|15 January 2017|

North America

Microsoft has acquired a pioneering Canadian startup as it continues to ramp up its efforts to “bring AI to every person and organization on the planet”.

By tapping into the expertise of Montreal-based startup Maluuba, Harry Shum, EVP of Microsoft’s AI and Research organization, blogged it will “advance our strategy to democratize AI and to make it accessible and valuable to everyone — consumers, businesses and developers.”

“We’ve recently set new milestones for speech and image recognition using deep learning techniques, and with this acquisition we are, as Wayne Gretzky would say, skating to where the puck will be next — machine reading and writing,” Harry said. “Sam Pasupalak and his Maluuba co-founder, Kaheer Suleman, have created a very strong engineering and research team that will become part of our Artificial Intelligence and Research organization. We believe that together, we can achieve greater scale for Maluuba’s groundbreaking work and accelerate our ability to develop software so computers can read, write and converse naturally.”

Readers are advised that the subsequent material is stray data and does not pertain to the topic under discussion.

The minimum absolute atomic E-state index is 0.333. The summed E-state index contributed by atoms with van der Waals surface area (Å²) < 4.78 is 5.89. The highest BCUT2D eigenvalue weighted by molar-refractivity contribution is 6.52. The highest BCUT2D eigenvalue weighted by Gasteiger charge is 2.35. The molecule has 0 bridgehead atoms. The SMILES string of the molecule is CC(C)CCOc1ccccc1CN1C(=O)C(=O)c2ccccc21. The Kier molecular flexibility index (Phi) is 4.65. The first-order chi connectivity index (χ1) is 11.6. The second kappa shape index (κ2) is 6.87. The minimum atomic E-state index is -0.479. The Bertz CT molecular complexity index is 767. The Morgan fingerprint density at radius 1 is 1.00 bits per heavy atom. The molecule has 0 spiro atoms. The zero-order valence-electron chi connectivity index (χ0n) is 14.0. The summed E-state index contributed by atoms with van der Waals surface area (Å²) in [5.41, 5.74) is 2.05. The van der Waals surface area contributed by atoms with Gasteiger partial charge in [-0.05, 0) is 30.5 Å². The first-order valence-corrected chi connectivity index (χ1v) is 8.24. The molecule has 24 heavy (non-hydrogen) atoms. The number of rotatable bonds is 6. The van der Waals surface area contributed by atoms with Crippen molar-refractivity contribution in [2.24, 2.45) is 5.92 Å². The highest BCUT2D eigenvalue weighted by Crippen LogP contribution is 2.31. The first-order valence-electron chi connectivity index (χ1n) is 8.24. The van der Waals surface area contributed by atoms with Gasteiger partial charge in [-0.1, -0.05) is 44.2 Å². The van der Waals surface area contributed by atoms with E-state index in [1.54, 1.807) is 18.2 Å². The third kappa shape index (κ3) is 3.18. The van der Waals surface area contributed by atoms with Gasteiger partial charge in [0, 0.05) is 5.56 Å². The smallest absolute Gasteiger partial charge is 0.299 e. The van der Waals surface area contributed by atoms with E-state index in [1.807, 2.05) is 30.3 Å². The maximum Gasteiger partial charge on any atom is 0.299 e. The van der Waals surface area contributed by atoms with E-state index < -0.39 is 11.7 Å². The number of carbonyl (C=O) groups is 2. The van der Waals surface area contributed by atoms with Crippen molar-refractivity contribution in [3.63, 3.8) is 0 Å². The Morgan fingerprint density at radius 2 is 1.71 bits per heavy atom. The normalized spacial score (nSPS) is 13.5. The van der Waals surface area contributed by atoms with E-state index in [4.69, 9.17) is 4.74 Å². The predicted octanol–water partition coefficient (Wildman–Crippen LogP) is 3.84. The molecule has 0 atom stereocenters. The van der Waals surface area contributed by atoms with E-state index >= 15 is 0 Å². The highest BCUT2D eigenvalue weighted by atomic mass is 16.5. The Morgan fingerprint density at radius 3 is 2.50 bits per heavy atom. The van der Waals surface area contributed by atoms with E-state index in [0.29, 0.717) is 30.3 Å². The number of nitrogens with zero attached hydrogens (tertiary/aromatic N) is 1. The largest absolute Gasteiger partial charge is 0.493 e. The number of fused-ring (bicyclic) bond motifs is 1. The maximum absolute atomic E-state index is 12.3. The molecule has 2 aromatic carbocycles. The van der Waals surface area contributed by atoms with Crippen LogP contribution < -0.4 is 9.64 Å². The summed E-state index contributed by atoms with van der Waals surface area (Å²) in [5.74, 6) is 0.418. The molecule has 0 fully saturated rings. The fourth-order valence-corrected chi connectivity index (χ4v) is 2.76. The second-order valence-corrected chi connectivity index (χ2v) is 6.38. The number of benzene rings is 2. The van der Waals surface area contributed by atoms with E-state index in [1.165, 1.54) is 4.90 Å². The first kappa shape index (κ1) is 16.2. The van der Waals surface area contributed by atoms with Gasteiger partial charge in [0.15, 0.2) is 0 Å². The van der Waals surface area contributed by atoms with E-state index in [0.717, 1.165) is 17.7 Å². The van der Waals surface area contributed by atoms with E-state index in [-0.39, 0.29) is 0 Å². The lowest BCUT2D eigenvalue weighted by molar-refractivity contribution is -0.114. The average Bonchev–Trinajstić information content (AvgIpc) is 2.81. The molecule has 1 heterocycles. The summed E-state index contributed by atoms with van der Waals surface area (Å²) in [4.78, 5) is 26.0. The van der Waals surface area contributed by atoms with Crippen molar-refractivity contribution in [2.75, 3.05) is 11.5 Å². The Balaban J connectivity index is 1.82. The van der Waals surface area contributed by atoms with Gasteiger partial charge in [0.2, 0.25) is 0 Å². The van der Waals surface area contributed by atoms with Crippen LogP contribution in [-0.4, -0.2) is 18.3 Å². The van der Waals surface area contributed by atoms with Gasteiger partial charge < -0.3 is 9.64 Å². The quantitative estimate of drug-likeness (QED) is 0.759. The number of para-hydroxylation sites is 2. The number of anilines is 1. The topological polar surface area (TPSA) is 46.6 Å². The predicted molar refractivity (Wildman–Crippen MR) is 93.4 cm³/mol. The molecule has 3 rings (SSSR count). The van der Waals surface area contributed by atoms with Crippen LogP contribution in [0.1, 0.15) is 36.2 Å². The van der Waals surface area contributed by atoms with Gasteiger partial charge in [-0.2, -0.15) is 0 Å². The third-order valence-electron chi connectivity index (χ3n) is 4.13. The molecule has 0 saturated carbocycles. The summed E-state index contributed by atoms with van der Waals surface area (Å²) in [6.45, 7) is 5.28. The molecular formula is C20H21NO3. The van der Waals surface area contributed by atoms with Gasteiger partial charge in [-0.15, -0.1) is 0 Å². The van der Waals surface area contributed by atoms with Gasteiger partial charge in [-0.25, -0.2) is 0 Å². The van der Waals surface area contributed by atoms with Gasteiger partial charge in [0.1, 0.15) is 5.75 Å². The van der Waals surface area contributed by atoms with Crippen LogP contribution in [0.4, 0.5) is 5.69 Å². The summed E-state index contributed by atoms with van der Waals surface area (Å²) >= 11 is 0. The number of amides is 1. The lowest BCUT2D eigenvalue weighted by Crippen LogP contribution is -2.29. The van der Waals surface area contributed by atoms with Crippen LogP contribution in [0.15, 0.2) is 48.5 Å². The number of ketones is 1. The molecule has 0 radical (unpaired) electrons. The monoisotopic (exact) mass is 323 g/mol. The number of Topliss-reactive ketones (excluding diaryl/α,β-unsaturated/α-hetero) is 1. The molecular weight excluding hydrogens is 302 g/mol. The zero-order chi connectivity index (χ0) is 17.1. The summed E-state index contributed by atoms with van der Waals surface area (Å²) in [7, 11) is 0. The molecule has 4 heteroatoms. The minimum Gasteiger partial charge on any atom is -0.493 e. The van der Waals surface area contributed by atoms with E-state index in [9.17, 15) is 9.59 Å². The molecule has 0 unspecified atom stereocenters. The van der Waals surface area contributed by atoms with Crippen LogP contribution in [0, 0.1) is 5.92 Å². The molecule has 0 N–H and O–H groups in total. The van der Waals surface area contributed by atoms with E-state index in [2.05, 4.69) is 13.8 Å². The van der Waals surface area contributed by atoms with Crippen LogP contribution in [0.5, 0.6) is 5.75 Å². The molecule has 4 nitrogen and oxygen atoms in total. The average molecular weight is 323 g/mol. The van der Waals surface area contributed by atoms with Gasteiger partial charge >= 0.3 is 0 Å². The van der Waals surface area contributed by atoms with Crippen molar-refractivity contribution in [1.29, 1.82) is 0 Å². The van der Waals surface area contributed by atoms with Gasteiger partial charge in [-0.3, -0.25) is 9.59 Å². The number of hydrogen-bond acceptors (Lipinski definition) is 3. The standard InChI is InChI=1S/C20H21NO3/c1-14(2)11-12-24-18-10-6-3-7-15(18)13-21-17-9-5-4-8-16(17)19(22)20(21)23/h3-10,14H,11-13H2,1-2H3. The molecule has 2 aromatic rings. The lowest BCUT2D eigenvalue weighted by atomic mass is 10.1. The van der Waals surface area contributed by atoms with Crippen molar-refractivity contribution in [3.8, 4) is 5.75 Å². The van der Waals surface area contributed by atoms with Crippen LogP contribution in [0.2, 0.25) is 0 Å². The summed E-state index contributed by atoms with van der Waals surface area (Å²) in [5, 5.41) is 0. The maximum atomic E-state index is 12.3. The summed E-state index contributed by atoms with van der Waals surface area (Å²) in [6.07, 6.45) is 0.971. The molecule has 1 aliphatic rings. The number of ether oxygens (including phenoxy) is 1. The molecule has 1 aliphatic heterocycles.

He continued: “Imagine a future where, instead of frantically searching through your organization’s directory, documents or emails to find the top tax-law experts in your company, for example, you could communicate with an AI agent that would leverage Maluuba’s machine comprehension capabilities to immediately respond to your request. The agent would be able to answer your question in a company security-compliant manner by having a deeper understanding of the contents of your organization’s documents and emails, instead of simply retrieving a document by keyword matching, which happens today. This is just one of hundreds of scenarios we could imagine as Maluuba pushes the state-of-the-art technology of machine literacy.”

And Maluuba issued a statement which shared Microsoft’s excitement. “Our new partnership enables us to advance more quickly toward our vision of creating literate machines,” it said.